An alarming number of Americans – over 60 million people – are either “unbanked” (meaning no checking or savings account) or “underbanked” (meaning using products and services outside of traditional banks, such as check cashing stores and payday lenders).
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One in five Americans who are underbanked are the least able to afford financial service fees, but pay the highest costs to access their money.
Underbanked households have an average annual income of $ 25,000 and typically spend around 10% of their income on fees and interest from fringe financial institutions just to access their money, an amount equal to what the average household spends. every year in food.
People of color are disproportionately underbanked. The reasons are complex, ranging from inaccessible bank branches and onerous bank account requirements, to credit problems and discrimination and mistrust of traditional banks.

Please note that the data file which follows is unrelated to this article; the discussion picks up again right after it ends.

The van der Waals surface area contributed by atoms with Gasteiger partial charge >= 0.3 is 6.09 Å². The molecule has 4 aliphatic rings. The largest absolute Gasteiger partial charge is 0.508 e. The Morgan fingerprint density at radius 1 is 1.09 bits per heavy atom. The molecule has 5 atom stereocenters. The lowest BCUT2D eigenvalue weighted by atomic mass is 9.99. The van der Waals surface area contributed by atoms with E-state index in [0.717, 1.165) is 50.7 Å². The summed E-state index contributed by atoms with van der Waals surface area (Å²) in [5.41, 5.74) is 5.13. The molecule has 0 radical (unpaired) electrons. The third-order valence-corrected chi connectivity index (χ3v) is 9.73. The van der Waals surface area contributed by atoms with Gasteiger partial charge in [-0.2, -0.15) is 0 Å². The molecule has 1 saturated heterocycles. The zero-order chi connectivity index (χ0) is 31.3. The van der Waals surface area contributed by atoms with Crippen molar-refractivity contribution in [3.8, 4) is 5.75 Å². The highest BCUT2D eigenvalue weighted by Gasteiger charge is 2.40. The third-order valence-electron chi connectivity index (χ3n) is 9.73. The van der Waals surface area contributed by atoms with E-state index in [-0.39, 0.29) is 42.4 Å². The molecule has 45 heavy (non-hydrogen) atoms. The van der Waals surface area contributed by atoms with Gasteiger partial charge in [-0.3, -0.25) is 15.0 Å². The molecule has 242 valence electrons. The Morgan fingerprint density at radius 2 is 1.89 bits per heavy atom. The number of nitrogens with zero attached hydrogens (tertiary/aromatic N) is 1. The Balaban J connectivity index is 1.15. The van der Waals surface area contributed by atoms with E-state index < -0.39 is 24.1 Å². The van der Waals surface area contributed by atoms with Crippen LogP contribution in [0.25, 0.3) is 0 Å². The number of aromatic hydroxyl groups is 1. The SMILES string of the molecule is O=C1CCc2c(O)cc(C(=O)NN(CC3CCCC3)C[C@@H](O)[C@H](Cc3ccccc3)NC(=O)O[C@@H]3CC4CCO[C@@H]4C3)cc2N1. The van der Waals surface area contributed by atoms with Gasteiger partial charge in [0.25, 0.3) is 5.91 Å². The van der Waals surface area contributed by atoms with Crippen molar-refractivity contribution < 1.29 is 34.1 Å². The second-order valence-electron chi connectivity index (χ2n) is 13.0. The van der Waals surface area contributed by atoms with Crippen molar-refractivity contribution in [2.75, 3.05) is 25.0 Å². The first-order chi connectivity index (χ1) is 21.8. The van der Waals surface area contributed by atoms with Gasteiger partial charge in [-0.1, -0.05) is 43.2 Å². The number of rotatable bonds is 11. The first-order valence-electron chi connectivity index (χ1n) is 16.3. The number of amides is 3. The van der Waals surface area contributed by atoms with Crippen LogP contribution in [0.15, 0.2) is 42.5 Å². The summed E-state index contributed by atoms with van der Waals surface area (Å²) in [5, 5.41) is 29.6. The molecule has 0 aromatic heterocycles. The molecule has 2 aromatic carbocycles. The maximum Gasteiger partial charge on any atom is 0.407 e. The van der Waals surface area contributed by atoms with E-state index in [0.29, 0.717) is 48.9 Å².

The result is sobering. Almost half of black households and a third of Latino households are unbanked or underbanked and lack access to affordable basic financial services to use and save their money. This both stems from the racial wealth gap in America and exacerbates it.
A recent trend has made banking even less accessible. For at least a decade, banks have been systematically closing branches, including a record 3,324 branches nationwide in 2020 alone. These bank closures are creating “banking deserts” in many low-income, black communities. and rural.